GREEN: Some Republicans are saying that they are shocked that Obama would pick a partisan Democrat as chief of staff. Your view?
BRAZILE: Well, I respect Rahm Emanuel, I've known him since he was a fundraiser in the party when I was an organizer, and he's grown immensely in stature, as you well know. He is a sharp knife in the drawer, there's no question, but let me tell you something. When President Obama says "Rahm, we need 218 votes to get this bill through," let's say to get us out of Iraq, you need someone who can go to those Blue Dog Democrats and other Democrats, because he is the architect of the Democratic Majority as well, he can go and get those Democrats. Now he also knows policy, he knows the executive and the legislative branch, and I think he's going to be a strong advocate for change, a strong advocate for Senator Obama...I mean President Obama.
GREEN: Everybody's having a hard time getting used to saying "President Obama."
BRAZILE: It's hard for me personally because I get emotional every time I say it. It's just a moment in history, as you can imagine, where those who marched, those who died, those who could never dream of this day, it is here, and people are just having this moment. Every time I say "President Obama," it's very emotional.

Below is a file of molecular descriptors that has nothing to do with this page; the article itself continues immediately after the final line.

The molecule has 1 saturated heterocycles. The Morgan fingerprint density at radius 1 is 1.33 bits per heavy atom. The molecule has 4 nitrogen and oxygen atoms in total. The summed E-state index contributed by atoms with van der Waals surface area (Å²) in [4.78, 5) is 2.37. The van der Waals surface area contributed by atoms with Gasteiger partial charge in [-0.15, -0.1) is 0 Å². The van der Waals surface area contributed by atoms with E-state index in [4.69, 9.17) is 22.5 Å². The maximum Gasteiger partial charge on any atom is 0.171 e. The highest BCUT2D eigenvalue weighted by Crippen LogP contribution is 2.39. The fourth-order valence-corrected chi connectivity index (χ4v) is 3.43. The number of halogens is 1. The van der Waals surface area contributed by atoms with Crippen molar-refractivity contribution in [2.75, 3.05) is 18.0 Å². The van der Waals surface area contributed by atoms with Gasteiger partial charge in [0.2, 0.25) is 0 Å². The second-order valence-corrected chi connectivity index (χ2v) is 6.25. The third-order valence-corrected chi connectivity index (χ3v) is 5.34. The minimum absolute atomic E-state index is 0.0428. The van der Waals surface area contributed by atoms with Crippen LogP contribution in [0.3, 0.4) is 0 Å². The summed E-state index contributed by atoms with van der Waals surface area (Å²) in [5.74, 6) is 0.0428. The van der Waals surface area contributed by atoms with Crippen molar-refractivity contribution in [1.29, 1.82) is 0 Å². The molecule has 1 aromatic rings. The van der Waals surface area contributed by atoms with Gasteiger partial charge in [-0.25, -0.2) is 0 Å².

GREEN: People of all races all over the world are jubilant. Like the end of Spartacus, can't everyone say, "We're all African-American!"
BRAZILE: Can you imagine how empowering it is [for this to be] your first election? I went to class on Wednesday, and I asked my students in Georgetown, "Who voted?" And everyone had their hands up. They also said, "and after we heard the results, we ran down to the White House".... They are part of this now. Mark. We grew up - I mean, I'm 48 - but we grew up at a time when young people didn't really know their place in politics, they didn't know if they could have a seat at the table. After this election, they feel like this country, this movement is now theirs. And that is, in my humble opinion, that is the legacy of this campaign season. We have inspired a new generation to take their seats at the table.
7 Days Panel, HUFFINGTON, REAGAN & GREEN
GREEN: Let me ask you two what I asked Donna - what do you think was the largest variable producing Obama's big win?